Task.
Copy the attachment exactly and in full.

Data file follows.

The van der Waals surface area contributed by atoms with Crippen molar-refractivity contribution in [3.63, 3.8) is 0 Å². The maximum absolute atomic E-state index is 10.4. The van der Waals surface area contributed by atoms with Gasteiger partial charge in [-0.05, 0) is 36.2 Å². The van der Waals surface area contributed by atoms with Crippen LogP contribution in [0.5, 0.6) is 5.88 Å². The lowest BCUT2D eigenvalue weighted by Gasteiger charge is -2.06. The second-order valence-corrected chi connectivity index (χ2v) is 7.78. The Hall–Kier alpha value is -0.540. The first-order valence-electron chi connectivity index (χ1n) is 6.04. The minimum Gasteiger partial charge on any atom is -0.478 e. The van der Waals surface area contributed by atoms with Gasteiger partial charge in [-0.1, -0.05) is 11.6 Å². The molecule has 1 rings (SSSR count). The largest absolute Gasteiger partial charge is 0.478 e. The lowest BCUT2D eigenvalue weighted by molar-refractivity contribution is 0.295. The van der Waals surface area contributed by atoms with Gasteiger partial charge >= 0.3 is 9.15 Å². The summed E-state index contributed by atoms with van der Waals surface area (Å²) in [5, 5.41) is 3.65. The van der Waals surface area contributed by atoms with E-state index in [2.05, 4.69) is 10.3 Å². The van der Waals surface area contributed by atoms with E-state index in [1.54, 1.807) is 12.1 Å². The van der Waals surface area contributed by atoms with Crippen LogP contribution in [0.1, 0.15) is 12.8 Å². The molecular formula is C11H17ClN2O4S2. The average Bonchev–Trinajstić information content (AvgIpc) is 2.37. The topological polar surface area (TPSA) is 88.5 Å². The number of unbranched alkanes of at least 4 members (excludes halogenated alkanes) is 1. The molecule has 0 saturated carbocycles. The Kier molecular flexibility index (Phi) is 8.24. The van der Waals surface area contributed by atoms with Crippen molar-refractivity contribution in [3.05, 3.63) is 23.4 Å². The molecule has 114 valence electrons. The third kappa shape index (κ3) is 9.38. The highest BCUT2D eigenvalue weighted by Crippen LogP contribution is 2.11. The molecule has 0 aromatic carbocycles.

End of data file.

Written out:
The van der Waals surface area contributed by atoms with Crippen molar-refractivity contribution in [3.63, 3.8) is 0 Å². The maximum absolute atomic E-state index is 10.4. The van der Waals surface area contributed by atoms with Gasteiger partial charge in [-0.05, 0) is 36.2 Å². The van der Waals surface area contributed by atoms with Crippen LogP contribution in [0.5, 0.6) is 5.88 Å². The lowest BCUT2D eigenvalue weighted by Gasteiger charge is -2.06. The second-order valence-corrected chi connectivity index (χ2v) is 7.78. The Hall–Kier alpha value is -0.540. The first-order valence-electron chi connectivity index (χ1n) is 6.04. The minimum Gasteiger partial charge on any atom is -0.478 e. The van der Waals surface area contributed by atoms with Gasteiger partial charge in [-0.1, -0.05) is 11.6 Å². The molecule has 1 rings (SSSR count). The largest absolute Gasteiger partial charge is 0.478 e. The lowest BCUT2D eigenvalue weighted by molar-refractivity contribution is 0.295. The van der Waals surface area contributed by atoms with Gasteiger partial charge >= 0.3 is 9.15 Å². The summed E-state index contributed by atoms with van der Waals surface area (Å²) in [5, 5.41) is 3.65. The van der Waals surface area contributed by atoms with E-state index in [2.05, 4.69) is 10.3 Å². The van der Waals surface area contributed by atoms with E-state index in [1.54, 1.807) is 12.1 Å². The van der Waals surface area contributed by atoms with Crippen LogP contribution in [0.1, 0.15) is 12.8 Å². The molecular formula is C11H17ClN2O4S2. The average Bonchev–Trinajstić information content (AvgIpc) is 2.37. The topological polar surface area (TPSA) is 88.5 Å². The number of unbranched alkanes of at least 4 members (excludes halogenated alkanes) is 1. The molecule has 0 saturated carbocycles. The Kier molecular flexibility index (Phi) is 8.24. The van der Waals surface area contributed by atoms with Crippen molar-refractivity contribution in [3.05, 3.63) is 23.4 Å². The molecule has 114 valence electrons. The third kappa shape index (κ3) is 9.38. The highest BCUT2D eigenvalue weighted by Crippen LogP contribution is 2.11. The molecule has 0 aromatic carbocycles.